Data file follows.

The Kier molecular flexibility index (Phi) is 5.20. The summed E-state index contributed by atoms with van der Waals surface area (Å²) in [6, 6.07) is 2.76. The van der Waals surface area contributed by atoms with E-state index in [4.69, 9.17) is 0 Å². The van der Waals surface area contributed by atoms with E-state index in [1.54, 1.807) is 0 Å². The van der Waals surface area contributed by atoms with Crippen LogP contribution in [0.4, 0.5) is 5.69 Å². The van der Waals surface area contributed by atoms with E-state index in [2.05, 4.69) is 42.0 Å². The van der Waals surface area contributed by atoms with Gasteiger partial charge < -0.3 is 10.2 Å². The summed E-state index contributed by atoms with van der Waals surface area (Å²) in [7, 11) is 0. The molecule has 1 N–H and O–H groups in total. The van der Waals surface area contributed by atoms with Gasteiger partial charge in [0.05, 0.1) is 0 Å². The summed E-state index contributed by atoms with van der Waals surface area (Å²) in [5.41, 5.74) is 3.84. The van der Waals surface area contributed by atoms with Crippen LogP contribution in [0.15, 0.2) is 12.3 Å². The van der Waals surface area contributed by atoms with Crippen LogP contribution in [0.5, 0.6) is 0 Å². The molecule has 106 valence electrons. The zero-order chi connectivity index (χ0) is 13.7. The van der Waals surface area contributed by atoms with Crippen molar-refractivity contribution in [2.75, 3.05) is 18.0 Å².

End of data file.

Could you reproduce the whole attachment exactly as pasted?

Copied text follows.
The Kier molecular flexibility index (Phi) is 5.20. The summed E-state index contributed by atoms with van der Waals surface area (Å²) in [6, 6.07) is 2.76. The van der Waals surface area contributed by atoms with E-state index in [4.69, 9.17) is 0 Å². The van der Waals surface area contributed by atoms with E-state index in [1.54, 1.807) is 0 Å². The van der Waals surface area contributed by atoms with Crippen LogP contribution in [0.4, 0.5) is 5.69 Å². The van der Waals surface area contributed by atoms with E-state index in [2.05, 4.69) is 42.0 Å². The van der Waals surface area contributed by atoms with Gasteiger partial charge < -0.3 is 10.2 Å². The summed E-state index contributed by atoms with van der Waals surface area (Å²) in [7, 11) is 0. The molecule has 1 N–H and O–H groups in total. The van der Waals surface area contributed by atoms with Gasteiger partial charge in [0.05, 0.1) is 0 Å². The summed E-state index contributed by atoms with van der Waals surface area (Å²) in [5.41, 5.74) is 3.84. The van der Waals surface area contributed by atoms with Crippen LogP contribution in [0.15, 0.2) is 12.3 Å². The van der Waals surface area contributed by atoms with Crippen LogP contribution in [0.5, 0.6) is 0 Å². The molecule has 106 valence electrons. The zero-order chi connectivity index (χ0) is 13.7. The van der Waals surface area contributed by atoms with Crippen molar-refractivity contribution in [2.75, 3.05) is 18.0 Å².